2. The Contest of Song and Love -
The Landgrave's gilded hall was all bedecked
In preparation for the minstrel knights
Who would contest in skill upon the harp.
Though named were all contestants long before,
Tannhauser's name was added to the list
In recognition of his marvelous skill
And, too, in honor of his coming home.
Before the minstrel hour the princess, fair
Elizabeth, came in the hall to feast
Her eyes upon the place where, long before,
Tannhauser's harp and voice awoke her heart
To such fond sympathy and ardent love.
When now at last he had returned her heart
Was beating fast with its tumultous joy,
And scarcely could await the hour when she
Could see her noble knight and hear his voice again.
At last the hour arrived, and to the hall
The princess came. Her white, soft draperies,
Embroidered in rich colors, fell around
Her graceful form in many folds, and on
Her brow a crown of fretted gold proclaimed
Thuringia's princess, fair Elizabeth.
She was of northern birth, in coloring
Was fair, and had the clear blue eyes with which
The daughters of the cold and far north skies
So often are endowed. And for her hand
The prince, brave knights and nobles from afar,
Came suing ardently. To all of whom
She was unfailing kind, but ever proud,
And cold and stately in her pride, the pride
In generations of her noble blood.
One knight alone had touched her heart, and while
He was away she turned her back upon
The gayeties of the realm. But once again,
Now that he had returned, her spirit thrilled
With quickened heartbeats of her happiness,
And sent its sparkling gleams to her blue eyes.
Into the minstrel hall the noble knights
Came, bearing each his harp. Elizabeth
In queenly beauty stood with welcome smiles,
But yet with searching eyes for one above
All other knights. He came, by Wolfram led,
In through a doorway at the side. " Ah, there
She is, — the princess, " Wolfram softly said,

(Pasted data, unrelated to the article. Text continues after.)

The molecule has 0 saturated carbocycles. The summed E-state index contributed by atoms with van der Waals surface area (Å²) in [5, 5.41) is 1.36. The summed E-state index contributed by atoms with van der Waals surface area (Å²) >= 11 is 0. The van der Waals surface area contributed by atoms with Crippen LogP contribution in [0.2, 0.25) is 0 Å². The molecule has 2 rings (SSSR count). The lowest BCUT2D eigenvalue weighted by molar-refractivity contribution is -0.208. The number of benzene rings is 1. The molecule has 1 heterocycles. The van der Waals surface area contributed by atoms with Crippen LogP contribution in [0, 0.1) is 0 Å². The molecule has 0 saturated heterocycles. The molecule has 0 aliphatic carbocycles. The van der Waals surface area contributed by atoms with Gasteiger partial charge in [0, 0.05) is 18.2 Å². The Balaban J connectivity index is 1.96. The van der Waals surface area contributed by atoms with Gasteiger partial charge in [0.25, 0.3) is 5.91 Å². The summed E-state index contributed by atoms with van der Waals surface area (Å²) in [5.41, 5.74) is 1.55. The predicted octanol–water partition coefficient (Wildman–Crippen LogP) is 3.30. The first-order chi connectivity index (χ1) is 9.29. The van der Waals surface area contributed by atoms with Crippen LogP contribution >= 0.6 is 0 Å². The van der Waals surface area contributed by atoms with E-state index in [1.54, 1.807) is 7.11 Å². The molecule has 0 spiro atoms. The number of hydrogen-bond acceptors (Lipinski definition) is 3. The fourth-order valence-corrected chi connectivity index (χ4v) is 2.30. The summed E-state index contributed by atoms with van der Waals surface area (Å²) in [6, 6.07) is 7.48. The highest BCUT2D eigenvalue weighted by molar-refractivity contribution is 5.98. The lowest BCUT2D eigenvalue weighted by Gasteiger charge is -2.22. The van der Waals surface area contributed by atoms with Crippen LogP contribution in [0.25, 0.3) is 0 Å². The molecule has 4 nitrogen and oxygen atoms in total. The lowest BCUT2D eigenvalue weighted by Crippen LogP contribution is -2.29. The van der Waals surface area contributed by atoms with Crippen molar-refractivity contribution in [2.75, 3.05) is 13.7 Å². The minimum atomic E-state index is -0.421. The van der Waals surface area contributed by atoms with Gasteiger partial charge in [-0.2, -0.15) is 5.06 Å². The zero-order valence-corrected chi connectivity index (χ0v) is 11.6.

And turned away, upon a pillar leaned
All richly carved, and fixed his gaze upon
The quiet beauty of the vale without.
" O! princess fair! " he heard Tannhauser cry,
And then her voice, with love, which softly said,
" You must not kneel to me. " He heard no more,
Save now and then a word, a phrase which filled
His heart with cold despair, for Wolfram, too,
The princess loved, but in his noble heart —
His heart as noble as his name — he now
Relinquished all his hopes for those he loved
And who would find their joy in mutual love.
The Landgrave, smiling, came into the hall,
And in her joy Elizabeth herself
Threw in his arms, so great her happiness.
Together mounted they the royal seat
To wait the coming of the knights and guests,
All bidden to the feast of love and song.
Four pages called the guests as they arrived;
The Landgrave, with all stately courtesy,
The princess, with the utmost graciousness,
Made welcome there the knights and all the guests,
Arrayed in rich medieval dress. There stood
Behind them all the men-at-arms; also
The Landgrave's brave retainers lined the wall.
The swinging lamps revealed the columns rich
In carving. When the guests had all arrived,
The Landgrave stood and said the contest was
Of love in song, and he who won should have
The hand of fair Elizabeth, he pledged;
Not doubting once that he would win in song
Who had already won Elizabeth
In ardent love. " All hail! Thuringia's lord! "
The minstrels cried in greeting to his speech.
Then came deep silence as the pages passed
The golden cup in which each minstrel dropped
A folded slip of paper with his name.
Then from the golden cup Elizabeth
Drew out a name and gave it to the page
Who raised his voice and cried,
" Herr Wolfram Eschenbach in song begin. "